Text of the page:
All those hypothetical questions we love to debate around issues of privacy, freedom and other civil rights? Many of them feel a lot less theoretical these days.
The spread of coronavirus — and restrictions placed by the government on the public and private sectors in response — has given these questions a greater sense of urgency.
On Wednesday, St. Louis on the Air convened a conversation focused on COVID-19’s implications for government power and its limits as expressed in the U.S.’ founding documents.
Joining host Sarah Fenske for a lively discussion on a range of topics were Dave Roland, director of litigation for the Freedom Center of Missouri, and Michael Wolff, the former chief justice of the Missouri Supreme Court.
Wolff, who is also dean emeritus of the St. Louis University School of Law, started by outlining what gives the government the right to close businesses, restrict travel and limit other everyday activities and freedoms in an emergency such as a pandemic or war.
“The government’s gonna do what the government’s gonna do, and we’ll find out later, maybe years later, whether it was constitutional,” he said, adding that not everything that the government does in a public health crisis is likely to be constitutional.
“Everything we do before a pandemic will seem alarmist. Afterwards, everything we have done may seem inadequate, so there we are,” Wolff noted. “And the law tries to fit itself into that, and we have principles that we need to remember. We need libertarians, conservatives and liberals to remember our values, because we’re going to be sacrificing some of them in this time.”
Roland noted that “just because the government can do things in the short term, I don’t want anyone to go away with the impression that there will be no consequences for governmental overreach.”
“So for example,” he said, “if a court later determines that a policy that the government put in place was improper, there may be damages or rather financial consequences as a result of that overreach. There could be forward-looking injunctions that could prevent future overreach in similar situations.”
The conversation touched on several specific constitutional concerns, including postponed elections and First Amendment issues among others.
John Inazu, the Sally D. Danforth distinguished professor of law and religion at Washington University, weighed in on where religious freedom plays into all of this. He recently penned a piece for the Atlantic titled “Close the Churches.”
“Sunday-morning worship is a key part of my week, but I also think that it’s important for Christians and others right now to be thinking about love of neighbor,” Inazu said in a conversation recorded in advance of the live broadcast. “And probably the best, most tangible way that we can show that is by not gathering in person right now until circumstances change.”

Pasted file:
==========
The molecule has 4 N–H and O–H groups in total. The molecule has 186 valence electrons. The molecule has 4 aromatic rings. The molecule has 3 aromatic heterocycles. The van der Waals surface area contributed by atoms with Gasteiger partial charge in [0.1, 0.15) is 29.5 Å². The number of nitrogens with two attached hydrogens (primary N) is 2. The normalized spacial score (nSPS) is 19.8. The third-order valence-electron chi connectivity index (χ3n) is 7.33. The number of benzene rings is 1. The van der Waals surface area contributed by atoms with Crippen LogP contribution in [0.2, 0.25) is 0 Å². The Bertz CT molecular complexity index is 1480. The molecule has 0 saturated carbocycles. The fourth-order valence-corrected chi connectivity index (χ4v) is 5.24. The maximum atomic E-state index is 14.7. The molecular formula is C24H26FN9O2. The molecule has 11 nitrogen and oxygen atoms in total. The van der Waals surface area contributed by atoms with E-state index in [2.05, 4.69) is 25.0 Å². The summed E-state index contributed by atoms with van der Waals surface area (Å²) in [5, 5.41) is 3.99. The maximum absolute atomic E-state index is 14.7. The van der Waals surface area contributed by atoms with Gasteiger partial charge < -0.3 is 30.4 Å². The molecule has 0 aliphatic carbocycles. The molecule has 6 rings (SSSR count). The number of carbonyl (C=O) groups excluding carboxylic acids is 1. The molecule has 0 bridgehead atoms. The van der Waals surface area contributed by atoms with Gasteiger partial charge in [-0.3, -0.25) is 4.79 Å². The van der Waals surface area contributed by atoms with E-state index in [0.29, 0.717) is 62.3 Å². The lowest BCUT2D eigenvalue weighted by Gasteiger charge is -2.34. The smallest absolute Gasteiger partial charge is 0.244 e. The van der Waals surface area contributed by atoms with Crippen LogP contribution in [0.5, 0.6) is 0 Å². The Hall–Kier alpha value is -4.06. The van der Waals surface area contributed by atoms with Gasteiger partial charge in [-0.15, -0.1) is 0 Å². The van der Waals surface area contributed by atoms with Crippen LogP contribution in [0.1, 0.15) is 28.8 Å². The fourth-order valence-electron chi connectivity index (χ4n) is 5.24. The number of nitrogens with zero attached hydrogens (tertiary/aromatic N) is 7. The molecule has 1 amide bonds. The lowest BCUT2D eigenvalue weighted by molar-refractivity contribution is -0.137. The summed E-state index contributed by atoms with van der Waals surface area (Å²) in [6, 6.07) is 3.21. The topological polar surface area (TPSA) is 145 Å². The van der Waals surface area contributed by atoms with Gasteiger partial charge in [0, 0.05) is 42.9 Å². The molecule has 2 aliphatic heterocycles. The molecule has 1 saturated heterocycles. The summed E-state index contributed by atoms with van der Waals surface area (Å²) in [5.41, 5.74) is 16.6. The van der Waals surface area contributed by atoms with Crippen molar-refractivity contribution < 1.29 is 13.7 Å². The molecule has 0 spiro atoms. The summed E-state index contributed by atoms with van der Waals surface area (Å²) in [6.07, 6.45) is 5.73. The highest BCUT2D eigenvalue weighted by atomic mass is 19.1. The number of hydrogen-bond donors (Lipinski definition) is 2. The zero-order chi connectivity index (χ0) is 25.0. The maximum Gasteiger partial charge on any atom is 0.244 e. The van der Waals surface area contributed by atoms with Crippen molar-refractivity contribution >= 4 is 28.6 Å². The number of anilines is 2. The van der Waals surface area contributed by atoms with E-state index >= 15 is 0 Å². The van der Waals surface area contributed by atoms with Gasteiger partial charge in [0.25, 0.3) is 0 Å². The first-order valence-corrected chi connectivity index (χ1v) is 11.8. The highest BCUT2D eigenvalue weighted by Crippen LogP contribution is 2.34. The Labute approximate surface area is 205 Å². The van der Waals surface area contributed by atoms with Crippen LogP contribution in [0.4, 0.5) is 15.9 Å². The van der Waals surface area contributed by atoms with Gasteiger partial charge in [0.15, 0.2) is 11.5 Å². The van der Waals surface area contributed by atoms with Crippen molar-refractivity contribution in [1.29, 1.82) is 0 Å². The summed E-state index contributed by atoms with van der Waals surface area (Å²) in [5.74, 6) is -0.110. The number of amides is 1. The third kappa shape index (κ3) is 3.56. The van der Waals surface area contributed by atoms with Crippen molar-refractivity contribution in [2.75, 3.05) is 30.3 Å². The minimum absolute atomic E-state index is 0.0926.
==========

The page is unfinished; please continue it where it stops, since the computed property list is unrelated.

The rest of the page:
Inazu added that his sense is that the government is well within bounds with the current orders in place prohibiting church gatherings.
“This is, at this point, a matter of policy discretion,” he said. “A shutdown order does not need to include churches in it, but if it does, then churches are almost certainly required to comply with that order. And the reason is that the government can always articulate a set of interests that are going to limit any constitutional right, and religious liberty is no different than any other right in that instance.
“You’re not going to have a religious group that can engage in human sacrifice or that can use cocaine in its services. … The question is, how compelling and how carefully tailored is the government restriction. And in this case, it seems like these shutdown orders are both extremely compelling, extremely urgent and well crafted to fulfill the government’s desired need.”
Roland said he disagrees, citing a recent Florida incident in which the pastor of a congregation was arrested after leading a large gathering with some social distancing practices in place.
“A family group could sit together, but then they had to have six feet separation between them and any other family group that attended,” Roland explained. “So they in fact were taking measures to socially distance to be responsible in the way they were meeting while still exercising their free exercise of religion. And so I actually think where you’ve got a law that prohibits a gathering even where they are abiding by the general rules of social distancing, I think you have a law that is not narrowly tailored to justify the restriction.”
“St. Louis on the Air” brings you the stories of St. Louis and the people who live, work and create in our region. The show is hosted by Sarah Fenske and produced by Alex Heuer, Emily Woodbury, Evie Hemphill, Lara Hamdan and Joshua Phelps. The engineer is Aaron Doerr, and production assistance is provided by Charlie McDonald.
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